Supervised VS Unsupervised Machine Learning - Which Works Better For Your Company?

Bhaskar Narayan Das
Bhaskar Narayan Das


Machine Learning (ML) has become almost like a quintessential capability that firms harness to better business performance. Yet, not many are aware of what it really does. Here, we bust ML myths, illuminate its uses and help you decide which type of ML you should adopt for your firm.

Quick Summary
Misconceptions about ML    
Difference between ML and Traditional Analytics 
ML Algorithm and Classification 
Supervised ML  
Supervised ML Categorisation
Unsupervised ML 
Unsupervised ML Types 
Industry Use Cases of Implementing ML - Uber, Gmail, Amazon and more 
Considerations for ML Implementation 

Machine Learning (ML) has penetrated almost every aspect of our modern lives, with many enterprises implementing ML in the products and services they offer. Although it has become a buzzword, it is not a novel concept as it is amplified to be.

In technical terms, ML enables computers to learn by itself without being explicitly programmed.  Put simply, machines take on a proactive approach to learning, very much like the way humans learn from experience. With time, ML gets more accurate.

Some experts see ML as an application of artificial intelligence (AI). ML deals with the development of a self-learning program where the computer accesses data to progressively learn patterns on its own.

Misconceptions about Ml

Before we continue, let us do away with some common misconceptions attached to ML:

1) ML is superhuman intelligence that will replace human beings 

This myth has been prevalent for quite some time due to exaggerations by the media. Fortunately, machines will not be replacing human beings any time soon. On the contrary, ML helps to do repetitive human jobs in a much better way by performing tasks in a structured, systematic and objective manner. It does so without error. There are many grey areas where the implementation of ML is difficult and requires human intervention. This is because ML lacks irreplaceable soft skills such as emotional intelligence, intuition and creativity that only humans can offer.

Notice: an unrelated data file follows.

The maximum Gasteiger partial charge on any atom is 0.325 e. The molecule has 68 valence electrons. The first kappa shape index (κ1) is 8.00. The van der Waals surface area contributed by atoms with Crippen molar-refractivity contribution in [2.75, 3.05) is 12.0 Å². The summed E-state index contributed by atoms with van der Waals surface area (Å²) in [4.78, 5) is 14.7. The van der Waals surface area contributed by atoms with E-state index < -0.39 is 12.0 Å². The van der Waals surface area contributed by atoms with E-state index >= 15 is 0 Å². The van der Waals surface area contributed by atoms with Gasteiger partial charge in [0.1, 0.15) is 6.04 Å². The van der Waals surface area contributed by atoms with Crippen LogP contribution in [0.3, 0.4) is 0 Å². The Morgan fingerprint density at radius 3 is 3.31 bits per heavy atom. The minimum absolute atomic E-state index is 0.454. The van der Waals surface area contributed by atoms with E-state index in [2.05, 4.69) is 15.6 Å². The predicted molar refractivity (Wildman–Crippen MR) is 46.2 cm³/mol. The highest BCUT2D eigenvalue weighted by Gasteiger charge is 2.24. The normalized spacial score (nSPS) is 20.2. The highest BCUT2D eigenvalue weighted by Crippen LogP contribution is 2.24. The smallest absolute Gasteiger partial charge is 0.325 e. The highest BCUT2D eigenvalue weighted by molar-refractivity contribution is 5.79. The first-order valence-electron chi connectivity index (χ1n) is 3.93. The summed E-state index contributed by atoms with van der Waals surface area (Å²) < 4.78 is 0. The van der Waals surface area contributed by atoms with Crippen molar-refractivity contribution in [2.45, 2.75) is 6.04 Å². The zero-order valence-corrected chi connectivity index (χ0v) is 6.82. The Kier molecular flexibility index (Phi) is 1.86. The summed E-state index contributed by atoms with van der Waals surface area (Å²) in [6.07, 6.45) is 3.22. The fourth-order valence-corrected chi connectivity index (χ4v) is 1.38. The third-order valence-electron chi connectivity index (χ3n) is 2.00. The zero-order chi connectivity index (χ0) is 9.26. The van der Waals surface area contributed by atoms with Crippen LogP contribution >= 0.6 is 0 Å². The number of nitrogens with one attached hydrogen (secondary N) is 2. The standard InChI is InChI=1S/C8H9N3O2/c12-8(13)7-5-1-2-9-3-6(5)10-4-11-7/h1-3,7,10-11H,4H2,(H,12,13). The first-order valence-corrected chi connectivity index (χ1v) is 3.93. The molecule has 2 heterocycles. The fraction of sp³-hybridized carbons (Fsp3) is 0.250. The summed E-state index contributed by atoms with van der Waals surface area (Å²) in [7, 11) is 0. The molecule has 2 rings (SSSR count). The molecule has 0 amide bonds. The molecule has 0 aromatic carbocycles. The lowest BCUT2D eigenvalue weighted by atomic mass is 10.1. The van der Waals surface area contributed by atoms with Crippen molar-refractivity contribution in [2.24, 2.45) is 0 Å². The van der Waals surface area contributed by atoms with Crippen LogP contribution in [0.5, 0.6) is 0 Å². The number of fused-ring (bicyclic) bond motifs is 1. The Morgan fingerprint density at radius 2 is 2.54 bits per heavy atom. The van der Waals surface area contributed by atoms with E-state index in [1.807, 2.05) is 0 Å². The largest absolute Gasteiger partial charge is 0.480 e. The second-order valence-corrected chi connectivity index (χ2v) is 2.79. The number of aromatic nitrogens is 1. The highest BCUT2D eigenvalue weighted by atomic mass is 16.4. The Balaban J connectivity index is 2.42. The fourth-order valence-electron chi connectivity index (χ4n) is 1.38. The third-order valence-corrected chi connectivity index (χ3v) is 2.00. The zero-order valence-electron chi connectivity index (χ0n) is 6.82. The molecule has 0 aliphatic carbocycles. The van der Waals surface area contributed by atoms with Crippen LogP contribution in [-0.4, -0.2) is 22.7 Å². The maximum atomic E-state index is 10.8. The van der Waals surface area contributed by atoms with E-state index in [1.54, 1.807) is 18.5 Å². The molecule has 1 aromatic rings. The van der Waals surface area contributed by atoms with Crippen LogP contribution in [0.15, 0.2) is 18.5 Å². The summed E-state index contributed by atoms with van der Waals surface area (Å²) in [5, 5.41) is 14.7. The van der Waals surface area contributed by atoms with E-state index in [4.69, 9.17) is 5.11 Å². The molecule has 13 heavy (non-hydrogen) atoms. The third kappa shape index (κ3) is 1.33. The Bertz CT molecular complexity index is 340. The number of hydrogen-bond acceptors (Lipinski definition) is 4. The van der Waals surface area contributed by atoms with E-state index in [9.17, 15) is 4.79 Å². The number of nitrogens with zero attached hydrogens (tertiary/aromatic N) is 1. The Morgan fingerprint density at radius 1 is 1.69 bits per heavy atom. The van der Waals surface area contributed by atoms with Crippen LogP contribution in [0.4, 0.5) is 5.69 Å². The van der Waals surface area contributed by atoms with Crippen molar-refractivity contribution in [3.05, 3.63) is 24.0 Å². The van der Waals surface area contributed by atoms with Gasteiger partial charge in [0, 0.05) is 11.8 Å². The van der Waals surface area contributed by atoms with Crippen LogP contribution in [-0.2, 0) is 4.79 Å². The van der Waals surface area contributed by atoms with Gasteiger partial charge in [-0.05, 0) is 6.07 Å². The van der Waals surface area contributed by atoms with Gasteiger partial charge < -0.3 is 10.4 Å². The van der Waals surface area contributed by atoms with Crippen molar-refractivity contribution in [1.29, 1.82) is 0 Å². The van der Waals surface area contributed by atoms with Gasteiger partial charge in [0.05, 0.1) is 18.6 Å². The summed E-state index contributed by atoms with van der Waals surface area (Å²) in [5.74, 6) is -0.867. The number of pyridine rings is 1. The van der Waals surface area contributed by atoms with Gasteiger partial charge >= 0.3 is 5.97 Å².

2) ML is the same as Artificial Intelligence

ML is not equal to Artificial Intelligence (AI). While some people see ML as an application of AI, ML and AI are markedly different. AI could be observed as an objective, while ML is the means by which that objective is achieved. 

3) Data Scientists, Data Engineers, AI and ML Engineers are all the same

This is like comparing apples to oranges and is quite prevalent in the industry. They play different roles and require different skill-sets. There are some common skills shared across these fields, but each is uniquely different. Data Scientists are specialists in mathematics, statistics and programming, and are expected to work on business problems. Data Engineers deal with building infrastructure for application deployment. The AI Engineer role is quite vast and will mostly include reasoning, knowledge representation and Natural language processing. Finally, the ML engineer trains and develops models that can be fed into a computer. 


Difference between ML and Traditional Analytics